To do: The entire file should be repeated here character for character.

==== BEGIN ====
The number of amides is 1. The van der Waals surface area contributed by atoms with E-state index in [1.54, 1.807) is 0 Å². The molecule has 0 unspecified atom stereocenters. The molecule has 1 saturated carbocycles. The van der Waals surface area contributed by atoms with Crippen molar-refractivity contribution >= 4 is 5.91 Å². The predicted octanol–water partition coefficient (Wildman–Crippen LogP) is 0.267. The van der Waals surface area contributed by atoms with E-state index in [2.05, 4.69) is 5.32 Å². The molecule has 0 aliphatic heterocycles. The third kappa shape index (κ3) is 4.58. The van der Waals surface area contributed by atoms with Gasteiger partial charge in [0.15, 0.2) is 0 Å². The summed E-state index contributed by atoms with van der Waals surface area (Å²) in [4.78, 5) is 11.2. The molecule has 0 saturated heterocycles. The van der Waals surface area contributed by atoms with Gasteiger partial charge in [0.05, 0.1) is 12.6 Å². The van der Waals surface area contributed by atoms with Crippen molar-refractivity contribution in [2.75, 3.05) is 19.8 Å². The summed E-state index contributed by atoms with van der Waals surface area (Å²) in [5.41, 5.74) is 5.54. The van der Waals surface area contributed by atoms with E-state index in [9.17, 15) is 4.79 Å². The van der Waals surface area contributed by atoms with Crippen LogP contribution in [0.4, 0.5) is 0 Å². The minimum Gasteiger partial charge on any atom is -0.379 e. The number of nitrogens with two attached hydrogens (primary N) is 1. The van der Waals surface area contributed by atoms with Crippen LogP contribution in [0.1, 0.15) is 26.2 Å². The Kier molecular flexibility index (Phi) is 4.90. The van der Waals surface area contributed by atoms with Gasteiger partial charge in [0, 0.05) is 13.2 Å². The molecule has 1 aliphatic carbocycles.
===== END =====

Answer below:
The number of amides is 1. The van der Waals surface area contributed by atoms with E-state index in [1.54, 1.807) is 0 Å². The molecule has 0 unspecified atom stereocenters. The molecule has 1 saturated carbocycles. The van der Waals surface area contributed by atoms with Crippen molar-refractivity contribution >= 4 is 5.91 Å². The predicted octanol–water partition coefficient (Wildman–Crippen LogP) is 0.267. The van der Waals surface area contributed by atoms with E-state index in [2.05, 4.69) is 5.32 Å². The molecule has 0 aliphatic heterocycles. The third kappa shape index (κ3) is 4.58. The van der Waals surface area contributed by atoms with Gasteiger partial charge in [0.15, 0.2) is 0 Å². The summed E-state index contributed by atoms with van der Waals surface area (Å²) in [4.78, 5) is 11.2. The molecule has 0 saturated heterocycles. The van der Waals surface area contributed by atoms with Gasteiger partial charge in [0.05, 0.1) is 12.6 Å². The van der Waals surface area contributed by atoms with Crippen molar-refractivity contribution in [2.75, 3.05) is 19.8 Å². The summed E-state index contributed by atoms with van der Waals surface area (Å²) in [5.41, 5.74) is 5.54. The van der Waals surface area contributed by atoms with E-state index in [9.17, 15) is 4.79 Å². The van der Waals surface area contributed by atoms with Crippen LogP contribution in [0.4, 0.5) is 0 Å². The minimum Gasteiger partial charge on any atom is -0.379 e. The number of nitrogens with two attached hydrogens (primary N) is 1. The van der Waals surface area contributed by atoms with Crippen LogP contribution in [0.1, 0.15) is 26.2 Å². The Kier molecular flexibility index (Phi) is 4.90. The van der Waals surface area contributed by atoms with Gasteiger partial charge in [0, 0.05) is 13.2 Å². The molecule has 1 aliphatic carbocycles.